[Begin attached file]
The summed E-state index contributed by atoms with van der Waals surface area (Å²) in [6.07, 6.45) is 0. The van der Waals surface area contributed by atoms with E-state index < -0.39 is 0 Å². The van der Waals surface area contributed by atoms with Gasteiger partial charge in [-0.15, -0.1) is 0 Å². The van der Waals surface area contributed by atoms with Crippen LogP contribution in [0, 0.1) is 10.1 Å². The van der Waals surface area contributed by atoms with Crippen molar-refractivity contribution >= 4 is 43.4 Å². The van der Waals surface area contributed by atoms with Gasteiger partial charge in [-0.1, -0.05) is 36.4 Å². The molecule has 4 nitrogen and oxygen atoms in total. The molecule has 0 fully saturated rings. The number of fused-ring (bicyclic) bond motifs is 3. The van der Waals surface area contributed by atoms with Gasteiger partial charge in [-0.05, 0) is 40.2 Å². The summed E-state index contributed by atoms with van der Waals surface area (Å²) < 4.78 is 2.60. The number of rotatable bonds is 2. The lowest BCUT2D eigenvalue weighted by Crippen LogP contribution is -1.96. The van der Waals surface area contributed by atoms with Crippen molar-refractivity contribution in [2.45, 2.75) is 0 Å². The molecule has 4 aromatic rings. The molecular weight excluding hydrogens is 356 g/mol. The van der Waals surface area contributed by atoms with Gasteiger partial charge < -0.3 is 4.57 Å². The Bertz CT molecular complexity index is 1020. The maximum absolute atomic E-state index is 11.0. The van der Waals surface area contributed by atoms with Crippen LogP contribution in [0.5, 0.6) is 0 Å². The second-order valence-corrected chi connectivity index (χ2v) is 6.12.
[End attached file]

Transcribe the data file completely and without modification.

The summed E-state index contributed by atoms with van der Waals surface area (Å²) in [6.07, 6.45) is 0. The van der Waals surface area contributed by atoms with E-state index < -0.39 is 0 Å². The van der Waals surface area contributed by atoms with Gasteiger partial charge in [-0.15, -0.1) is 0 Å². The van der Waals surface area contributed by atoms with Crippen LogP contribution in [0, 0.1) is 10.1 Å². The van der Waals surface area contributed by atoms with Crippen molar-refractivity contribution >= 4 is 43.4 Å². The van der Waals surface area contributed by atoms with Gasteiger partial charge in [-0.1, -0.05) is 36.4 Å². The molecule has 4 nitrogen and oxygen atoms in total. The molecule has 0 fully saturated rings. The number of fused-ring (bicyclic) bond motifs is 3. The van der Waals surface area contributed by atoms with Gasteiger partial charge in [-0.05, 0) is 40.2 Å². The summed E-state index contributed by atoms with van der Waals surface area (Å²) < 4.78 is 2.60. The number of rotatable bonds is 2. The lowest BCUT2D eigenvalue weighted by Crippen LogP contribution is -1.96. The van der Waals surface area contributed by atoms with Crippen molar-refractivity contribution in [2.45, 2.75) is 0 Å². The molecule has 4 aromatic rings. The molecular weight excluding hydrogens is 356 g/mol. The van der Waals surface area contributed by atoms with Gasteiger partial charge < -0.3 is 4.57 Å². The Bertz CT molecular complexity index is 1020. The maximum absolute atomic E-state index is 11.0. The van der Waals surface area contributed by atoms with Crippen LogP contribution in [0.5, 0.6) is 0 Å². The second-order valence-corrected chi connectivity index (χ2v) is 6.12.